ACTION: The Chamber supports a conduct-based approach to economic sanctions that targets specific, clearly articulated objectives; favors multilateral measures to ensure effectiveness and avoid “backfill”; and maintains executive flexibility to respond to changing circumstances.
Economic sanctions have become a frequently-used tool of U.S. foreign policy in the post-war era, and with good reason: Policymakers need to have options that lie between diplomacy and military action to advance key American interests overseas. Too often, though, sanctions are wielded as a blunt instrument without sufficient regard for their effectiveness or possible collateral damage to other U.S. interests. The risk is not only that sanctions will fail to achieve their primary foreign policy objectives but that they will erode U.S. credibility in the long haul and harm international economic ties that sustain economic growth and jobs at home.
To maximize the effectiveness of economic sanctions, policymakers should adhere to certain principles. First, sanctions legislation and executive action should be calibrated carefully to achieve specific, clearly articulated objectives. Fundamentally, these objectives center on altering the future behavior of a foreign government. The aim of sanctions should not be punitive: Sanctions that do nothing but impose hardship on the citizens of another country will only undermine U.S. interests in the long run, erode America’s international standing and “soft power,” and are at odds with America’s humanitarian values and support for human rights.
Sanctions must also be multilateral to achieve their aims. Success in bringing economic pressure to bear on a given country increasingly depends on support from a broad range of foreign governments, only some of which are close U.S. allies. After all, the United States is a minor trade and investment partner for most of the countries targeted with sanctions in recent years.
History demonstrates that unilateral sanctions uncoordinated with other significant economies immediately present opportunities for non-U.S. competitors to “backfill” commercial opportunities as U.S. firms are forced to exit the market. In these circumstances, U.S. governmental action simply hands lucrative foreign markets to American companies’ competitors on a silver platter, with real-world implications for jobs, competitiveness, and earnings back home.
Sanctions should be conduct-based, not broad or sectoral. Sanctions should focus on documented malign conduct and those who engage in it. Some of the most effective sanctions employed by U.S. authorities in recent years have been focused on foreign government officials, executives of state-owned or state-directed enterprises, and specific foreign firms. Targeting foreign individuals and entities and their financial holdings and ability to travel has been highly motivating in many instances. Given that these sanctions are generally applied to undemocratic regimes that tend to be unmoved by blunt sanctions that harm their own citizens, this targeted approach has added attractiveness.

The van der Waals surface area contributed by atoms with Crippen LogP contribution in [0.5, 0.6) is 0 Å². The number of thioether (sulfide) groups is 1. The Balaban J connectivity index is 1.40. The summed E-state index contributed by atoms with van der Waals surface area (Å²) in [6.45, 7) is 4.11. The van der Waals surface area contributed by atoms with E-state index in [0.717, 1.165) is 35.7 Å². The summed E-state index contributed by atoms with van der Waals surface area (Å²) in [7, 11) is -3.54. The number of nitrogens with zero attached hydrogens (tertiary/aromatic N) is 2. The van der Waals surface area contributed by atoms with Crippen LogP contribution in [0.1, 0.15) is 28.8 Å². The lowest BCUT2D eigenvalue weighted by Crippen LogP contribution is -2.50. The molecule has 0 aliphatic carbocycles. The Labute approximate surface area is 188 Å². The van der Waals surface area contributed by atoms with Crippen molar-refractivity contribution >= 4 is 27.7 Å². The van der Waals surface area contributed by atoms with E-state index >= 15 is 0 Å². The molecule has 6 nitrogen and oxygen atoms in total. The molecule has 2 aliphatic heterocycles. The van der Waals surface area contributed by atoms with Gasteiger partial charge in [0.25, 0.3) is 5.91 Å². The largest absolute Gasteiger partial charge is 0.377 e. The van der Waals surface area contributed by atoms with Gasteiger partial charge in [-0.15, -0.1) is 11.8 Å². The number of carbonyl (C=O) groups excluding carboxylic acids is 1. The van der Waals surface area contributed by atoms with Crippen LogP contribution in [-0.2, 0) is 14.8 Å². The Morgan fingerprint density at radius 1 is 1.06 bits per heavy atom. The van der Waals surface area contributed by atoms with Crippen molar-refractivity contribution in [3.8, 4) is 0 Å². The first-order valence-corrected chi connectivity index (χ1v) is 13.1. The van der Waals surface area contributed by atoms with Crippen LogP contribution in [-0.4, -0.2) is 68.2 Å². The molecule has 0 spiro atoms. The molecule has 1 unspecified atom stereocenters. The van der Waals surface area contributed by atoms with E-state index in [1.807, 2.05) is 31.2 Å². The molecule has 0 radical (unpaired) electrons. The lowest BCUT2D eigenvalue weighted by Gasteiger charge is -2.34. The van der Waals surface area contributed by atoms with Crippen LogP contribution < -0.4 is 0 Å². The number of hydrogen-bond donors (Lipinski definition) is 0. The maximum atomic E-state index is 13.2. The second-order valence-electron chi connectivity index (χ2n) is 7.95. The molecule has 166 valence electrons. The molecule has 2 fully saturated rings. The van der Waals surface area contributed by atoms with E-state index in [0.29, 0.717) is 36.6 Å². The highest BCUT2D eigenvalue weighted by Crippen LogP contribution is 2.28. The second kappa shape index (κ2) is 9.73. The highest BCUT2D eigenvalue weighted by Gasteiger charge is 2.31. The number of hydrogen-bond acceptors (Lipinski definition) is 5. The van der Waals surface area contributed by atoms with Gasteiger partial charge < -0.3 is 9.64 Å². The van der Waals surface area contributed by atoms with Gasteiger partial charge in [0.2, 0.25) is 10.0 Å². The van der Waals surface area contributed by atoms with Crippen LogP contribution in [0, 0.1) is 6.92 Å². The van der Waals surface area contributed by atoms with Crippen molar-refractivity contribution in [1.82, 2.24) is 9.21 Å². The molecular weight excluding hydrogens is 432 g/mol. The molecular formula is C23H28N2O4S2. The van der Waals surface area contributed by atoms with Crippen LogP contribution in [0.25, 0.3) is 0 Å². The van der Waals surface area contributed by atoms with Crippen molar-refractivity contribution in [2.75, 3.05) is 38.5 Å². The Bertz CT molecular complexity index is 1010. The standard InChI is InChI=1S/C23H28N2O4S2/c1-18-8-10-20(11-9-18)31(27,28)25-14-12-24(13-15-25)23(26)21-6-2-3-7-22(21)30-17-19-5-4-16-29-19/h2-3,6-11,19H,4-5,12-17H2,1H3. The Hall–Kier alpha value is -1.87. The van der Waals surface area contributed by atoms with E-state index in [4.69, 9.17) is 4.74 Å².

Sanctions should allow flexibility for the executive branch. Sanctions are often contemplated in a context of armed conflict, which can shift rapidly, and executive branch officials must be provided the leeway to alter course. Failing to provide a degree of discretion for the executive branch would constrain its ability to direct U.S. foreign policy as provided by the Constitution.
In addition, sanctions should seek to avoid spillover to third-country markets. The application of U.S. sanctions to joint ventures and other enterprises in third countries exacerbates the “backfill” problem mentioned above and multiplies the harm to U.S. industry without adding in any way to the sanctions’ effectiveness. The reach of secondary sanctions into third countries incites economic, diplomatic, and legal conflicts with U.S. allies and frustrates joint action.
Finally, sanctions must avoid overreach—or they will erode U.S. influence. U.S. influence and leverage are substantial, but they are finite resources that may be exhausted through overuse. For example, the United States retains substantial economic leverage through its leadership role in the Society for Worldwide Interbank Financial Telecommunication (SWIFT) financial messaging network that financial institutions use to transfer information securely. However, U.S. use of this influence in ways that lacked broad support has led allies and other countries to begin the development of alternate systems that will allow commerce to flow around the barriers raised by U.S. sanctions. In the end, sanctions overreach puts at risk the country’s future ability to impose sanctions.